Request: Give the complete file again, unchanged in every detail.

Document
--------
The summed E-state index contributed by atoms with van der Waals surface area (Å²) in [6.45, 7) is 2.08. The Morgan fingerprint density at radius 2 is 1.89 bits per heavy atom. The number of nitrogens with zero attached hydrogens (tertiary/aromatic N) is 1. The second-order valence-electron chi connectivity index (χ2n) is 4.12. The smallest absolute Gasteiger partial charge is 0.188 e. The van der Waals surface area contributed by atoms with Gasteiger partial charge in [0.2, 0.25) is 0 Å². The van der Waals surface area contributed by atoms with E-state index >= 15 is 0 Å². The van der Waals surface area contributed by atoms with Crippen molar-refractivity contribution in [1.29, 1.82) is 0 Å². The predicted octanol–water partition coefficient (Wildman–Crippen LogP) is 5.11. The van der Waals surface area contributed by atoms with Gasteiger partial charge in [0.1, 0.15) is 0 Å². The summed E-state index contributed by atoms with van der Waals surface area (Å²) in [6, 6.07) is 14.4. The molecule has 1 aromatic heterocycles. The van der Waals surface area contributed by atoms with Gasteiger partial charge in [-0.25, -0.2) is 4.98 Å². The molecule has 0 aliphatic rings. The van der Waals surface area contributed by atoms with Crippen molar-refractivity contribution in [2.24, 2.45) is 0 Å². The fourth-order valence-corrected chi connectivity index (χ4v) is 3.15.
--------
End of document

The summed E-state index contributed by atoms with van der Waals surface area (Å²) in [6.45, 7) is 2.08. The Morgan fingerprint density at radius 2 is 1.89 bits per heavy atom. The number of nitrogens with zero attached hydrogens (tertiary/aromatic N) is 1. The second-order valence-electron chi connectivity index (χ2n) is 4.12. The smallest absolute Gasteiger partial charge is 0.188 e. The van der Waals surface area contributed by atoms with Gasteiger partial charge in [0.2, 0.25) is 0 Å². The van der Waals surface area contributed by atoms with E-state index >= 15 is 0 Å². The van der Waals surface area contributed by atoms with Crippen molar-refractivity contribution in [1.29, 1.82) is 0 Å². The predicted octanol–water partition coefficient (Wildman–Crippen LogP) is 5.11. The van der Waals surface area contributed by atoms with Gasteiger partial charge in [0.1, 0.15) is 0 Å². The summed E-state index contributed by atoms with van der Waals surface area (Å²) in [6, 6.07) is 14.4. The molecule has 1 aromatic heterocycles. The van der Waals surface area contributed by atoms with Gasteiger partial charge in [-0.25, -0.2) is 4.98 Å². The molecule has 0 aliphatic rings. The van der Waals surface area contributed by atoms with Crippen molar-refractivity contribution in [2.24, 2.45) is 0 Å². The fourth-order valence-corrected chi connectivity index (χ4v) is 3.15.